While those powers are quite broad under existing law, the legislature has granted the Attorney General even more power. Under SB 1094 by Sen. Ricardo Lara, the Attorney General may amend the parties’ agreement, i.e., to impose new conditions or change existing ones, well after the transaction has closed. In short, the Attorney General can re-write the transaction years after it has closed. Moreover, SB 1094 states that, once the transaction has closed the parties are conclusively held to have consented to each condition of the Attorney General’s consent, and also to waive any right to seek judicial relief of any of the conditions imposed by the Attorney General.

Curiously, support for Sen. Lara’s grant of additional power to the Attorney General came not from the doctors or hospitals in the business of providing medical care, but instead came from organized labor. The list of supporters included AFSCME, AFL-CIO, and SEIU, California State Council. Somehow, these organizations saw expanded power in the hands of the Attorney General as a good thing for the public employees’ unions.

On the other hand, a broad coalition of hospital organizations, including the California Hospital Association, Adventist Health, Alliance of Catholic Health Care, Loma Linda University Medical Center, Scripps Health, and Sutter Health, all opposed the bill. The main point of contention was with the broad sweeping nature of the new authority in the Attorney General to undo already closed transactions. According to a statement provided by these hospital organizations, Sen. Lara’s bill “eliminates certainty in transactions involving the sale or transfer of non-profit hospitals by giving the Attorney General virtually unlimited discretion to impose post-transaction conditions. This authority to unilaterally change the terms of the transaction will mean that organizations will avoid many transactions that are in the community’s interest because there is no certainty regarding the terms of ‘the deal.’”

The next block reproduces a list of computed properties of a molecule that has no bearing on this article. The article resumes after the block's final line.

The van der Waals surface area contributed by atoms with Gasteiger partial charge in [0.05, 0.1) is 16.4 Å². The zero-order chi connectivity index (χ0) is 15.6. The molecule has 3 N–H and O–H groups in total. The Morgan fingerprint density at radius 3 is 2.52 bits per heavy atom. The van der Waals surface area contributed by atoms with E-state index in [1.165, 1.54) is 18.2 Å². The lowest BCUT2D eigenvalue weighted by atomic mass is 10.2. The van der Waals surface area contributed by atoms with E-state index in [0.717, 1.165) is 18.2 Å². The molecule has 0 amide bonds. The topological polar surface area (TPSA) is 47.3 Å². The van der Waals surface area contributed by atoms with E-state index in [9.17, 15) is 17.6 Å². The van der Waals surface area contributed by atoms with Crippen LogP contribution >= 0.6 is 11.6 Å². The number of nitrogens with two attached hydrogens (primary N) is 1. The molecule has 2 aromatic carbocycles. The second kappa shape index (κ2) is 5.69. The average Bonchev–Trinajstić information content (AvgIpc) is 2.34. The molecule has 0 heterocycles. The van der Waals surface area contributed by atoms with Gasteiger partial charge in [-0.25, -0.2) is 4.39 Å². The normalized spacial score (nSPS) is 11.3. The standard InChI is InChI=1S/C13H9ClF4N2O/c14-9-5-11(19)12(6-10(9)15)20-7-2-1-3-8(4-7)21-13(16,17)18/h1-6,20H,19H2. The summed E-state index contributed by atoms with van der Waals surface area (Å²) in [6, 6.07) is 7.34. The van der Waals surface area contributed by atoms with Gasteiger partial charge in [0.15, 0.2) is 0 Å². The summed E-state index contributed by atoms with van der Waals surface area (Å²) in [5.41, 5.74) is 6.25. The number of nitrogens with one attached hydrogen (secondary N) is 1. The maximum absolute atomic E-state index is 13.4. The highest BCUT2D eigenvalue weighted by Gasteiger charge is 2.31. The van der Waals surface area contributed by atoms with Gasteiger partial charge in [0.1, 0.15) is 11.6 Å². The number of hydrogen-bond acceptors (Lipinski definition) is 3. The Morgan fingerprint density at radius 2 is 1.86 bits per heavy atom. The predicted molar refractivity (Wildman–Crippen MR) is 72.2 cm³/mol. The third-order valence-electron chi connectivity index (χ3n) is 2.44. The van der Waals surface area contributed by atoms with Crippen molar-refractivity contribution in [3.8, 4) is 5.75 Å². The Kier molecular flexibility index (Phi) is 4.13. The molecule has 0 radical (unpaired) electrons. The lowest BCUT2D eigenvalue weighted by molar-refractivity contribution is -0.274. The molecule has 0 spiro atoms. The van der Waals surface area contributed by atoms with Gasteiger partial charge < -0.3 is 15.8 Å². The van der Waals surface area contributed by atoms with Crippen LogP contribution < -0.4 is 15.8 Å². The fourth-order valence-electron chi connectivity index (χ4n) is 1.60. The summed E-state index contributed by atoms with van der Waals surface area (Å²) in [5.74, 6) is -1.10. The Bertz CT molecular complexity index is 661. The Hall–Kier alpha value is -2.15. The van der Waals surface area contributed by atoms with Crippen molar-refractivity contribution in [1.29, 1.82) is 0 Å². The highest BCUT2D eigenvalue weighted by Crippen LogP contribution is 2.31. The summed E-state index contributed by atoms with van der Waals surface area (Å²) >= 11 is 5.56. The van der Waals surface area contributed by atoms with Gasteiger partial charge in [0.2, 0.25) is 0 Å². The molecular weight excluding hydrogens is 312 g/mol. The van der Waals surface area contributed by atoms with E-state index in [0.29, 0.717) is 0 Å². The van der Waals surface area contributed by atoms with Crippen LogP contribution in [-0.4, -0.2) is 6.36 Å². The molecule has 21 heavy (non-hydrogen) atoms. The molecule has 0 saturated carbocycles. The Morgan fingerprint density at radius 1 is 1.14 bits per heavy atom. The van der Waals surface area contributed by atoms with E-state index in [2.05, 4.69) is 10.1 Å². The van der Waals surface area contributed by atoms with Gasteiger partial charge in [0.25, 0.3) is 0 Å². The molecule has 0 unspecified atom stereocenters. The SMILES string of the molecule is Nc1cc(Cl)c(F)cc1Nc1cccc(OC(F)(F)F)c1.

The statement continues, “The provisions in the bill are undefined and so broadly written and ambiguous that there is essentially an unlimited grant of discretionary authority. . . Finally, this bill requires the parties to the transaction to waive their constitutional rights and due process protections. We believe the rule of law should continue to apply to these transactions. Existing law provides the Attorney General with broad authority to approve, reject and impose broad conditions on non-profit hospitals transactions. It is against the public interest to create perpetual uncertainty and eliminate constitutional protections and due process.”

If non-profit hospitals and other health facilities in fact avoid mergers, their financial health can be put at risk. Basic business principles assure nothing less. If the government can undo key terms of a deal well after it has been completed, financing arranged, and the transaction closed, fewer of those often business-saving deals will be done. That may not prove healthy for the health facilities, and for the communities they are to serve. But that will shortly be the law in California.